Ancient astronomers chronicled the shifting heavens, diligently charting the movements of our star-studded canopy. The moon’s face morphed nightly, our planetary neighbors came and went, and occasionally a brilliant, icy vagrant would sweep by.
But the stars? Those stayed pretty much in the same place, relative to one another. So when new, starry points of light briefly appeared and then faded away, Earth’s sky gazers noticed.
Nearly 1,000 years ago, one of these new stars began shining brightly in the northern sky. It was July 4, 1054, and the people of Earth – from North America to China – turned their attention skyward. Glimmering near the star Zeta Tauri, the new star was much more than a distant, pale point of light: For almost a month, it even shone during the day. Chinese astronomers, who politely referred to the newcomer as a “guest star,” kept detailed records of the stellar visitor. Those records show that the star stuck around for more than two years before slowly fading from the sky like a guest saying good night for the evening.
Seven centuries years later, French astronomer Charles Messier was peering through his telescope in Paris, looking for comets. One night in 1758, Messier saw a strange, fuzzy object in the constellation Taurus. He briefly thought it might be the comet Edmund Halley had predicted would return that year. But the object wasn’t moving; it was fixed in the sky, near where Chinese stargazers had marked the appearance of their guest star almost exactly 700 years earlier. That fuzzy dot, which Messier came to realize was a gassy nebula, became known as M1 – it was the first entry in his new catalogue of astronomical objects.
By the mid-1800s, the nebula had another name: The Crab Nebula, a result of Irish astronomer William Parsons sketching the object and thinking it looked vaguely crab-like.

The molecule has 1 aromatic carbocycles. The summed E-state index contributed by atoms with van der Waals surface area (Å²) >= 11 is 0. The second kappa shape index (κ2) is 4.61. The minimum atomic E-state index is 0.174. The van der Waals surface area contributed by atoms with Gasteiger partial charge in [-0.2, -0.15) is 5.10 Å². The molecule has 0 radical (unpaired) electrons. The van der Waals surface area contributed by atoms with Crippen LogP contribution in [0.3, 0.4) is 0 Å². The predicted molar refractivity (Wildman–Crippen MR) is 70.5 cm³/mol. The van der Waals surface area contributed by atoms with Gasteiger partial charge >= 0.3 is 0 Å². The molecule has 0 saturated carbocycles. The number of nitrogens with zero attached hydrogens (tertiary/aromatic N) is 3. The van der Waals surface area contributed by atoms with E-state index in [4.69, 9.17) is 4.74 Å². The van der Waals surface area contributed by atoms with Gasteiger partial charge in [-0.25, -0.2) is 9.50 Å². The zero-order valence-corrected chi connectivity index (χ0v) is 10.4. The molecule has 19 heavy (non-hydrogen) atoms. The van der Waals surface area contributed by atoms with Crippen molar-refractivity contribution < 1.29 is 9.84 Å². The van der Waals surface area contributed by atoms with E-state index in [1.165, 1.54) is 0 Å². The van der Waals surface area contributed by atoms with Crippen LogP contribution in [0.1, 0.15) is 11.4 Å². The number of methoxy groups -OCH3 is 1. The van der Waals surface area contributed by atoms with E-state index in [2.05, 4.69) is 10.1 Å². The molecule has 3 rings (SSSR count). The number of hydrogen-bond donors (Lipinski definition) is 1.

It wasn’t until the early 20th century that a series of observations finally revealed what the Chinese guest star was: In 1054, a massive star had exploded and died. At 6,500 light-years away, the supernova, as these stellar explosions are called, was so close by that its light pierced the heavens and arrived on Earth with no difficulty at all. The explosion produced a bright, expanding shell of gas — the nebula Messier, Parsons, and others had seen. When astronomers in the 1920s measured how fast the nebula was growing, they realized they were looking at an object that began ballooning outward nearly 900 years earlier.
By 1942, there no doubt the nebula was linked to the observations from 1054. But the story isn’t quite over yet.
For most of its lifetime in Earth’s skies, the Crab Nebula has only been observed in optical wavelengths – that small sliver of the electromagnetic spectrum that humans have evolved to perceive as colors. In addition to visible light, there are also such things as X-rays, gamma rays, infrared, ultraviolet and radio waves. They’re all part of the same spectrum, but vary in wavelength and energy. It’s only been in the last 100 years that astronomers have finished working out how to view the skies through all these different lenses.
“These are not just different ways of seeing the same thing,” says Neil DeGrasse Tyson in this week’s episode of Cosmos: A Spacetime Odyssey. “These other kinds of light reveal different objects and phenomena in the cosmos.”